Apps for Project and SharePoint is a completely new and I expect in some minds under-appreciated new feature. The potential of fully context sensitive, user relevant and yet accessible apps designed to support and extend project task information combined with server data, SharePoint and even 3rd party data may not be immediately obvious, but if you doubt the potential then just watch this space.
The changes to Demand Management are long overdue, no longer will you or your consultants need to spend time and money to build custom developed workflows when now they can now be built using familiar and accessible tools like Visio and SharePoint Designer.
Finally Project Online, if you are not already online with your EPM (ahem – blatant plug), then this could well be the killer feature for your team or organisation. Try it out now online and see for yourself: http://www.microsoft.com/project/en-us/preview/default.aspx
What’s New for IT Departments
Many people I spoke to the past few weeks described this as a ‘plumbing’ release, in other words one focused on improving the backend more than the frontend. I have to agree to an extent, although a number of the features mentioned above already make it well worth the upgrade for any IT Department, when you dig deeper the benefits for those tasked with supporting and developing this are significant.
Firstly not mentioned in the Top 10 above; Performance. A number of changes like the database consolidation, the direct data access from the web tier among many many others make this release noticeably faster than anything before it!
After performance one of the most common deployment related issues with Project Server is the specialty skills needed in addition to the already hard to come by SharePoint skills most IT departments covet. This release brings a number of features to improve matters here; SharePoint Permissions mode alone removes the biggest excuse most SharePoint admins have for not supporting Project Server on SharePoint!
Reporting and BI although often more a PMO function I’m going to include down here due to the technical nature of many of the improvements, OData for one is entirely backend in nature, however when combined with some of the features of PowerView (or PowerPivot) it makes consolidated fully interactive and dynamic reporting a snap.
Finally developers will love and hate this release, a completely new set of API’s for Project Server (and SharePoint) resolves a number of pain points we’ve all experienced with the Project Server Interface and SharePoint Object Model. But of course will bring with it a whole new set of limitations and drawbacks! However when you read between the lines you can only come to one set of conclusions; new API’s to learn (CSOM), in some cases new languages (JSOM) and finally when you think it all though plan for the eventual deprecation of the old interfaces. Yay, I love learning don’t you? :)
Links to find out more
Try Project Pro 2013 Preview for yourself:
Try Project Online Preview now:
Start Developing Apps for Project and SharePoint:
Thanks Christophe, Jan, and all the other great speakers at TechEd!
This is a nice new feature caught my eye this week; Task Pane Apps. What are they you say? Well a picture often is better than a thousand words:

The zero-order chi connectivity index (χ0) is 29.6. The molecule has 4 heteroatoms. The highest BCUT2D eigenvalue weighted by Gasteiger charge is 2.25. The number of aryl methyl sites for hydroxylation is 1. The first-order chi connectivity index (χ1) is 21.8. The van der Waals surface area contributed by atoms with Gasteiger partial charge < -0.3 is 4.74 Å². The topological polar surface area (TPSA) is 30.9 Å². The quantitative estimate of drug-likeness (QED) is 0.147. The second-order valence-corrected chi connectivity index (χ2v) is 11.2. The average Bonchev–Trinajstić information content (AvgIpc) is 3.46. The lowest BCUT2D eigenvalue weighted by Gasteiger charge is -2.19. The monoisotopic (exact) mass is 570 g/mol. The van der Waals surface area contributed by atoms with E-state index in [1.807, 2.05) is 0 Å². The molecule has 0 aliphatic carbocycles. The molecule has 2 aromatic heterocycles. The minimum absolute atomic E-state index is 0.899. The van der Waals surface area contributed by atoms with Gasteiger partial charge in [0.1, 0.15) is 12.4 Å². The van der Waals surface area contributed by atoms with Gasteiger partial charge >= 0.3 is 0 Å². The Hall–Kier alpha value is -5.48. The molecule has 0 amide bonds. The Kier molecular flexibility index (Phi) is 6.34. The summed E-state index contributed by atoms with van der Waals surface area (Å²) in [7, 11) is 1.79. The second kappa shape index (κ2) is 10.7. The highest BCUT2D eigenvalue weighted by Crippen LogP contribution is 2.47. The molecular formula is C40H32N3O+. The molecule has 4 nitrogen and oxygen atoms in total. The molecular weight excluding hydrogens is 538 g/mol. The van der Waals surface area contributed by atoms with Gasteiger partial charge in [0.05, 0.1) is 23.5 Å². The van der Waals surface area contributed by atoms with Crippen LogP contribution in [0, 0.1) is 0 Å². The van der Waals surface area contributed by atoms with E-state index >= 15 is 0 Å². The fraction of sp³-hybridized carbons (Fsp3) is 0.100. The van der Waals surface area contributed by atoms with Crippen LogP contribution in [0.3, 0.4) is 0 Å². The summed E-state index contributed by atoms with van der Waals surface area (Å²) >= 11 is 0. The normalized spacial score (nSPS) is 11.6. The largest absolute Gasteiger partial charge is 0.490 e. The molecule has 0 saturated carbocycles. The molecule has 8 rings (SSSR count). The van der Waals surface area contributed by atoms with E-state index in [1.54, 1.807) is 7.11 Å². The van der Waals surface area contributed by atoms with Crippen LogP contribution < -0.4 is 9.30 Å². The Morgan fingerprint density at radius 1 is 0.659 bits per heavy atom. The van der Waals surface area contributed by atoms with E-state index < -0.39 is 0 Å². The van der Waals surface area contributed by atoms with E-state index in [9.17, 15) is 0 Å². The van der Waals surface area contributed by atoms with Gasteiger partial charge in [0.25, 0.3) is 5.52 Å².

(Picture source: http://msdn.microsoft.com/en-us/library/office/ee767690.aspx)
The Product Guide is BACK!
As you can see in the image something that looks a lot like the good old Project Guide of 2003 / 2007 (hidden but still around in 2010) has returned, only now it is far more usable.
What’s new? Why does this excite me so?
The screenshot shows a view of the open project compared with Project Server data, and this is why I’m excited, not by what is shown but through the potential to deliver PDP like web content to the MS Project Client. Link this with the Demand Management workflow and contextual governance information, and you’ve finally got a compelling solution to to the gap between SharePoint based PDP’s and MS Project client where admit it most PM’s still spend all their time.
Good riddance to the useless old Project Information page!
First impressions matter and so far I’m impressed.
Exciting Stuff (in no particular order)
- SharePoint Security model – no more Manage Users / Groups! Literally, the links are gone! Awesome.
- Integration of PDP’s and the Project Site is great! Such a simple change but it does improve the navigation.
- Set Baseline from PWA! (If that doesn’t excite you then think about it; Baseline through Demand Management / Governance Workflows!)
- Performance is good – granted my lab runs on SSD but page loads are fast, perception of performance is very good.
- SharePoint Task List projects are nice, perfect replacement for what would currently be a basic online edited project. I especially love the fact that from Project Centre New Project throws the user directly into the Project Site after creation!
- Timeline all over PWA – love it! (So will my customers!)
The not so great
- Still cannot do % allocations in PWA. :(
- Need to read-up on what happened to Security Categories my favourite miss-understood Project feature.
- I still can’t find the site breadcrumb? (e.g. Navigate back to PWA from a project site)
It’s nice of Microsoft to recognise us tireless techies who spend the majority of their lives watching progress bars.
Needless to say I’ve got the 2013 preview itch this week, very keen to see under the hood of some of the new features (tenancy, CSOM, etc), so stay tuned..